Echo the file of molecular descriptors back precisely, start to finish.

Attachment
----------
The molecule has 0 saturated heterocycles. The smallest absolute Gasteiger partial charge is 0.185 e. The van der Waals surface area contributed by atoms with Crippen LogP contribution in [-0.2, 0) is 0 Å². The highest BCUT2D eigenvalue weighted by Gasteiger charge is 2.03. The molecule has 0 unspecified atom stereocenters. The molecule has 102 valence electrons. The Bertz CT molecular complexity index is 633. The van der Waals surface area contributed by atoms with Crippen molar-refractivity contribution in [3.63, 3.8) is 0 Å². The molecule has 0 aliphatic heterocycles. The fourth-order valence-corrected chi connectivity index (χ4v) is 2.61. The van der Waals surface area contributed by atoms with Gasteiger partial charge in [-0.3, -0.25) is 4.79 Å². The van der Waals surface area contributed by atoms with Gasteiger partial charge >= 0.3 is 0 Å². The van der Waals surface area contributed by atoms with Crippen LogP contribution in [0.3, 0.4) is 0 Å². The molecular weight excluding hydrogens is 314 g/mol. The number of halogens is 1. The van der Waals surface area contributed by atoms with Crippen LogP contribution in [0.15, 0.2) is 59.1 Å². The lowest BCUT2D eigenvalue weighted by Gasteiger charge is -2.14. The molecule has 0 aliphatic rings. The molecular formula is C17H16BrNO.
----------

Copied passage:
The molecule has 0 saturated heterocycles. The smallest absolute Gasteiger partial charge is 0.185 e. The van der Waals surface area contributed by atoms with Crippen LogP contribution in [-0.2, 0) is 0 Å². The highest BCUT2D eigenvalue weighted by Gasteiger charge is 2.03. The molecule has 0 unspecified atom stereocenters. The molecule has 102 valence electrons. The Bertz CT molecular complexity index is 633. The van der Waals surface area contributed by atoms with Crippen molar-refractivity contribution in [3.63, 3.8) is 0 Å². The molecule has 0 aliphatic heterocycles. The fourth-order valence-corrected chi connectivity index (χ4v) is 2.61. The van der Waals surface area contributed by atoms with Gasteiger partial charge in [-0.3, -0.25) is 4.79 Å². The van der Waals surface area contributed by atoms with Gasteiger partial charge >= 0.3 is 0 Å². The van der Waals surface area contributed by atoms with Crippen LogP contribution in [0.3, 0.4) is 0 Å². The molecular weight excluding hydrogens is 314 g/mol. The number of halogens is 1. The van der Waals surface area contributed by atoms with Crippen LogP contribution in [0.15, 0.2) is 59.1 Å². The lowest BCUT2D eigenvalue weighted by Gasteiger charge is -2.14. The molecule has 0 aliphatic rings. The molecular formula is C17H16BrNO.